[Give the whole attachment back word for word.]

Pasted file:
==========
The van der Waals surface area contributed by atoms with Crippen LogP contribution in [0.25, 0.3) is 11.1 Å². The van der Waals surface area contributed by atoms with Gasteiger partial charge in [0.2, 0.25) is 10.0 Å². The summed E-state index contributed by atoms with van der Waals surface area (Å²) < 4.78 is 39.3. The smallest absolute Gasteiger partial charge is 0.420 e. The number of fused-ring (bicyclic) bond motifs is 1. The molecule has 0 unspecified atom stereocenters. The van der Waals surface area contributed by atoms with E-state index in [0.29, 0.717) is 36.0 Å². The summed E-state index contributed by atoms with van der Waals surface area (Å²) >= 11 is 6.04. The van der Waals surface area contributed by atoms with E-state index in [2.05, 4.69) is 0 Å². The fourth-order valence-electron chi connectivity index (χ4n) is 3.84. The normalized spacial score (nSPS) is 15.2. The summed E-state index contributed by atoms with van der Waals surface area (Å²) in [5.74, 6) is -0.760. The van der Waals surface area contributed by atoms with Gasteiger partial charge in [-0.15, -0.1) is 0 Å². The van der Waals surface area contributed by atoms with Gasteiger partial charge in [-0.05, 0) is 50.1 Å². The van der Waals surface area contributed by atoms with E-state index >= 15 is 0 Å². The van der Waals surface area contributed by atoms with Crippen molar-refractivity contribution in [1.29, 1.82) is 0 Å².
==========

The van der Waals surface area contributed by atoms with Crippen LogP contribution in [0.25, 0.3) is 11.1 Å². The van der Waals surface area contributed by atoms with Gasteiger partial charge in [0.2, 0.25) is 10.0 Å². The summed E-state index contributed by atoms with van der Waals surface area (Å²) < 4.78 is 39.3. The smallest absolute Gasteiger partial charge is 0.420 e. The number of fused-ring (bicyclic) bond motifs is 1. The molecule has 0 unspecified atom stereocenters. The van der Waals surface area contributed by atoms with E-state index in [0.29, 0.717) is 36.0 Å². The summed E-state index contributed by atoms with van der Waals surface area (Å²) >= 11 is 6.04. The van der Waals surface area contributed by atoms with E-state index in [2.05, 4.69) is 0 Å². The fourth-order valence-electron chi connectivity index (χ4n) is 3.84. The normalized spacial score (nSPS) is 15.2. The summed E-state index contributed by atoms with van der Waals surface area (Å²) in [5.74, 6) is -0.760. The van der Waals surface area contributed by atoms with Gasteiger partial charge in [-0.15, -0.1) is 0 Å². The van der Waals surface area contributed by atoms with Gasteiger partial charge in [-0.05, 0) is 50.1 Å². The van der Waals surface area contributed by atoms with E-state index >= 15 is 0 Å². The van der Waals surface area contributed by atoms with Crippen molar-refractivity contribution in [1.29, 1.82) is 0 Å².